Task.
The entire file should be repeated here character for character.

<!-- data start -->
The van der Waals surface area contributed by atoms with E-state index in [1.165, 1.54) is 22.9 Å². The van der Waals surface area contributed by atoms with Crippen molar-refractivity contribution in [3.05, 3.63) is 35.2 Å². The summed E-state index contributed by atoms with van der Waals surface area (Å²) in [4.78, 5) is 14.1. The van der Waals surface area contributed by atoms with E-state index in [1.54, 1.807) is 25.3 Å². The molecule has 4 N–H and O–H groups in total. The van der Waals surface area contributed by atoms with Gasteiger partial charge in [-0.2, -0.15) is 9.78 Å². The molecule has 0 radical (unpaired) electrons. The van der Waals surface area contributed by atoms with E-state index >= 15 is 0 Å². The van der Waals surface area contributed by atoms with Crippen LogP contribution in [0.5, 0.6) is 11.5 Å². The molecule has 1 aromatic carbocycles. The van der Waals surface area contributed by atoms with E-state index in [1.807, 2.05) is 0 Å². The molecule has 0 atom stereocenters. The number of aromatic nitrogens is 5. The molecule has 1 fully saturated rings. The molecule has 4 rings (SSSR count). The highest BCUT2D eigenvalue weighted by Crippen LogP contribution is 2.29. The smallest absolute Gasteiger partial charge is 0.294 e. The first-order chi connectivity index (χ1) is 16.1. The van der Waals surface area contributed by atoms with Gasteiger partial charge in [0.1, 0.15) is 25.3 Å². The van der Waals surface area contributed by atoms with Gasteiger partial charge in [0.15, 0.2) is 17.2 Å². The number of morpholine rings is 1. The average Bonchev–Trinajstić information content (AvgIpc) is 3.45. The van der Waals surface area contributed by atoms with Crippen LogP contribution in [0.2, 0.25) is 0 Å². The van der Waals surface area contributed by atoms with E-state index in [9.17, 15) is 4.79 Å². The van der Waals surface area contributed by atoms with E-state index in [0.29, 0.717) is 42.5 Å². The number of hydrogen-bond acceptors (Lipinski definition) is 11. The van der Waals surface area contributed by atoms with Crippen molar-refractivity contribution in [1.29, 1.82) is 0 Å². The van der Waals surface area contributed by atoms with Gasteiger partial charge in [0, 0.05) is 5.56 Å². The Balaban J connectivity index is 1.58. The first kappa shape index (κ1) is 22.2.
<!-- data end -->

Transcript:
The van der Waals surface area contributed by atoms with E-state index in [1.165, 1.54) is 22.9 Å². The van der Waals surface area contributed by atoms with Crippen molar-refractivity contribution in [3.05, 3.63) is 35.2 Å². The summed E-state index contributed by atoms with van der Waals surface area (Å²) in [4.78, 5) is 14.1. The van der Waals surface area contributed by atoms with E-state index in [1.54, 1.807) is 25.3 Å². The molecule has 4 N–H and O–H groups in total. The van der Waals surface area contributed by atoms with Gasteiger partial charge in [-0.2, -0.15) is 9.78 Å². The molecule has 0 radical (unpaired) electrons. The van der Waals surface area contributed by atoms with E-state index >= 15 is 0 Å². The van der Waals surface area contributed by atoms with Crippen LogP contribution in [0.5, 0.6) is 11.5 Å². The molecule has 1 aromatic carbocycles. The van der Waals surface area contributed by atoms with E-state index in [1.807, 2.05) is 0 Å². The molecule has 0 atom stereocenters. The number of aromatic nitrogens is 5. The molecule has 1 fully saturated rings. The molecule has 4 rings (SSSR count). The highest BCUT2D eigenvalue weighted by Crippen LogP contribution is 2.29. The smallest absolute Gasteiger partial charge is 0.294 e. The first-order chi connectivity index (χ1) is 16.1. The van der Waals surface area contributed by atoms with Gasteiger partial charge in [0.1, 0.15) is 25.3 Å². The van der Waals surface area contributed by atoms with Gasteiger partial charge in [0.15, 0.2) is 17.2 Å². The number of morpholine rings is 1. The average Bonchev–Trinajstić information content (AvgIpc) is 3.45. The van der Waals surface area contributed by atoms with Crippen LogP contribution in [0.2, 0.25) is 0 Å². The van der Waals surface area contributed by atoms with E-state index in [9.17, 15) is 4.79 Å². The van der Waals surface area contributed by atoms with E-state index in [0.29, 0.717) is 42.5 Å². The number of hydrogen-bond acceptors (Lipinski definition) is 11. The van der Waals surface area contributed by atoms with Crippen molar-refractivity contribution in [1.29, 1.82) is 0 Å². The van der Waals surface area contributed by atoms with Gasteiger partial charge in [0, 0.05) is 5.56 Å². The Balaban J connectivity index is 1.58. The first kappa shape index (κ1) is 22.2.